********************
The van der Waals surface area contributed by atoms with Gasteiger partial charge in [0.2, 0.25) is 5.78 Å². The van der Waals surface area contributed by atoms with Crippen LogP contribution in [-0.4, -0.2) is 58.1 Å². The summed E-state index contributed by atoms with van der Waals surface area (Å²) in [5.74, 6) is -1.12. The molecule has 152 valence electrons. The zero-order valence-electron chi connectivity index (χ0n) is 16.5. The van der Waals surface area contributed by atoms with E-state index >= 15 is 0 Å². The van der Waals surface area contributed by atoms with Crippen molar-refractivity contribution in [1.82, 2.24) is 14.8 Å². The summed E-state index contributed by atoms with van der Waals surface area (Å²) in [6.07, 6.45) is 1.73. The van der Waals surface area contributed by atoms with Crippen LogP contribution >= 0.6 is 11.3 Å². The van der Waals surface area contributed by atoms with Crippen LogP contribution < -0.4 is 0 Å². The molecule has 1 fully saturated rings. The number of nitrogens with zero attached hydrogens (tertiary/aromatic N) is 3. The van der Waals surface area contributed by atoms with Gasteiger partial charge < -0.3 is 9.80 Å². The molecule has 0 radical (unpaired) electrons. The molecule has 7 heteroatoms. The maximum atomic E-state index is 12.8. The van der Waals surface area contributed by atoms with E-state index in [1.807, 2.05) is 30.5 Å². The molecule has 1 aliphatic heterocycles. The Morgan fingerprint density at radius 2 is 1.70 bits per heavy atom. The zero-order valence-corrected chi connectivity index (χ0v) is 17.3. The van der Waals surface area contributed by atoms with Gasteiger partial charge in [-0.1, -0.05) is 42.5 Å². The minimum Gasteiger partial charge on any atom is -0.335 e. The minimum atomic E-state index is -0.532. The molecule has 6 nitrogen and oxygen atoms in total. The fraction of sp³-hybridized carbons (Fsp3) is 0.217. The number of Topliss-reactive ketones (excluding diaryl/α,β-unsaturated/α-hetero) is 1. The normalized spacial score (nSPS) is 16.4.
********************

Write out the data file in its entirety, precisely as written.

The van der Waals surface area contributed by atoms with Gasteiger partial charge in [0.2, 0.25) is 5.78 Å². The van der Waals surface area contributed by atoms with Crippen LogP contribution in [-0.4, -0.2) is 58.1 Å². The summed E-state index contributed by atoms with van der Waals surface area (Å²) in [5.74, 6) is -1.12. The molecule has 152 valence electrons. The zero-order valence-electron chi connectivity index (χ0n) is 16.5. The van der Waals surface area contributed by atoms with E-state index >= 15 is 0 Å². The van der Waals surface area contributed by atoms with Crippen molar-refractivity contribution in [1.82, 2.24) is 14.8 Å². The summed E-state index contributed by atoms with van der Waals surface area (Å²) in [6.07, 6.45) is 1.73. The van der Waals surface area contributed by atoms with Crippen LogP contribution >= 0.6 is 11.3 Å². The van der Waals surface area contributed by atoms with Crippen LogP contribution < -0.4 is 0 Å². The molecule has 1 fully saturated rings. The number of nitrogens with zero attached hydrogens (tertiary/aromatic N) is 3. The van der Waals surface area contributed by atoms with Gasteiger partial charge < -0.3 is 9.80 Å². The molecule has 0 radical (unpaired) electrons. The molecule has 7 heteroatoms. The maximum atomic E-state index is 12.8. The van der Waals surface area contributed by atoms with E-state index in [1.807, 2.05) is 30.5 Å². The molecule has 1 aliphatic heterocycles. The Morgan fingerprint density at radius 2 is 1.70 bits per heavy atom. The zero-order valence-corrected chi connectivity index (χ0v) is 17.3. The van der Waals surface area contributed by atoms with Gasteiger partial charge in [-0.1, -0.05) is 42.5 Å². The minimum Gasteiger partial charge on any atom is -0.335 e. The minimum atomic E-state index is -0.532. The molecule has 6 nitrogen and oxygen atoms in total. The fraction of sp³-hybridized carbons (Fsp3) is 0.217. The number of Topliss-reactive ketones (excluding diaryl/α,β-unsaturated/α-hetero) is 1. The normalized spacial score (nSPS) is 16.4.